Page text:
Just as there are steps that help you prep your home for summer, there are also steps that help you prepare your home for winter weather. These basic steps should be on every homeowner’s to-do list. Not only will they make your home safer, they can also help you save on energy bills. (And who doesn’t love that?)
Every year, ideally before you turn your furnace on for the first time in the fall or winter, you should have a pro inspect it. The last thing anyone wants in the dead of winter is for the furnace to go out. A professional will also be able to alert you to malfunctioning parts, which can also help prevent dangerous gas leaks. Overall, it also extends the life of your furnace.
Nobody enjoys cleaning out the gutters, but it’s an important task. Especially once the leaves start falling. A gutter full of soggy leaves and debris can cause water to overflow and damage your roof or siding.
When the temperature drops enough, the cold weather can freeze water laying in pipes and hoses. This can cause a burst, which costs you money. Fortunately, it’s a quick fix—just disconnect and drain any pipes, hoses, in ground sprinklers, and outdoor faucets. Store what you can inside to prevent further damage.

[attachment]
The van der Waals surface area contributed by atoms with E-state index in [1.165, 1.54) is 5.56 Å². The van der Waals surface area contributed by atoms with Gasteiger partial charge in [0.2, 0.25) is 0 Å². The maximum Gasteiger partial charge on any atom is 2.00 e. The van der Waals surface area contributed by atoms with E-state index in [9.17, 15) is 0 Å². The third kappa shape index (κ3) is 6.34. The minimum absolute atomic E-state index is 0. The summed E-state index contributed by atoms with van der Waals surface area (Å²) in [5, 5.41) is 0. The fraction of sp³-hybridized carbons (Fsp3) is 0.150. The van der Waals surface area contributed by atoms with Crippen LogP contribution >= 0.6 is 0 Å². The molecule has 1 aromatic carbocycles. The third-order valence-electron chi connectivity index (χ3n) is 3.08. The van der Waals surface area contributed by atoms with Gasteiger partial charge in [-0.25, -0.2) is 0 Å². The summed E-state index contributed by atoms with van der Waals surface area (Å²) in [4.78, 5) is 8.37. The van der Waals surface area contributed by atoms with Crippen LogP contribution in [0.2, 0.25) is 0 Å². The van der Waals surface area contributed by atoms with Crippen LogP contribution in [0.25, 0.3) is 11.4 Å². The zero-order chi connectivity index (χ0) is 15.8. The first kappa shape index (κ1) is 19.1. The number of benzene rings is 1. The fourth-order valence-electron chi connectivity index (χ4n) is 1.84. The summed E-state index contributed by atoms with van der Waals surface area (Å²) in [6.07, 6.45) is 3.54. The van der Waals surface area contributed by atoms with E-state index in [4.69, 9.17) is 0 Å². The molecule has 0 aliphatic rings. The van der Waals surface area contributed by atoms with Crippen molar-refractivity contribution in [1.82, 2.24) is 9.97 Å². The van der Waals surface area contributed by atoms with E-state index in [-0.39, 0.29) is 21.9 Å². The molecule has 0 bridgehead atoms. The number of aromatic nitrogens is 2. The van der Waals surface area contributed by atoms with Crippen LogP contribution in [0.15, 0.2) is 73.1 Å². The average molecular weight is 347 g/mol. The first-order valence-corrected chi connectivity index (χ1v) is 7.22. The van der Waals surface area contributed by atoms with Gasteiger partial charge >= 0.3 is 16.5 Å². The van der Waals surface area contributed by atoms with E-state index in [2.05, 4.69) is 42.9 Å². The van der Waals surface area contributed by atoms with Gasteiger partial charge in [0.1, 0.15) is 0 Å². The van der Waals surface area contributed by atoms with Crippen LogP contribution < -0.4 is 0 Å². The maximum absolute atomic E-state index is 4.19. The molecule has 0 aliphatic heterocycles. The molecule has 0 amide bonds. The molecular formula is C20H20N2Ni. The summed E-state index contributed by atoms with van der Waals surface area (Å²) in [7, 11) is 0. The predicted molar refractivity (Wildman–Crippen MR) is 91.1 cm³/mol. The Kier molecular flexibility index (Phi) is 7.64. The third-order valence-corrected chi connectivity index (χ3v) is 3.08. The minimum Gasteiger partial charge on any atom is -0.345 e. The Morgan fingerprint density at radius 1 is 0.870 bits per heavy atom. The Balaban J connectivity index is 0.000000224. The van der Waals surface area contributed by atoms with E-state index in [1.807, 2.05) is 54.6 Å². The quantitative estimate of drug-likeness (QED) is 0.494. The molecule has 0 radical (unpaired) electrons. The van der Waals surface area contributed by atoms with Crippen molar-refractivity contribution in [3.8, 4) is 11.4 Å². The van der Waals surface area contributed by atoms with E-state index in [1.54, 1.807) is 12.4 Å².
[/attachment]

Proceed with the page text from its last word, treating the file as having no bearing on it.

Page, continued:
If you have a deck, porch or patio, you’ll definitely want to give it a little love before you close it off for the winter. Cover furniture with tarps or bring it inside. Also check your stonework, concrete, and wood for cracks, splinters, and weathering. If you see any blemishes, apply a sealant to prevent weather from making the issue worse.
Old windows sometimes leak, letting cold air in and warm air out. Over the winter, this will make your furnace work harder and your heating bill go up. Make sure your windows aren’t drafty—if they are, it might be time to look into repairing or replacing. If that isn’t in the budget, look into temporary fixes like weather stripping or shrink film.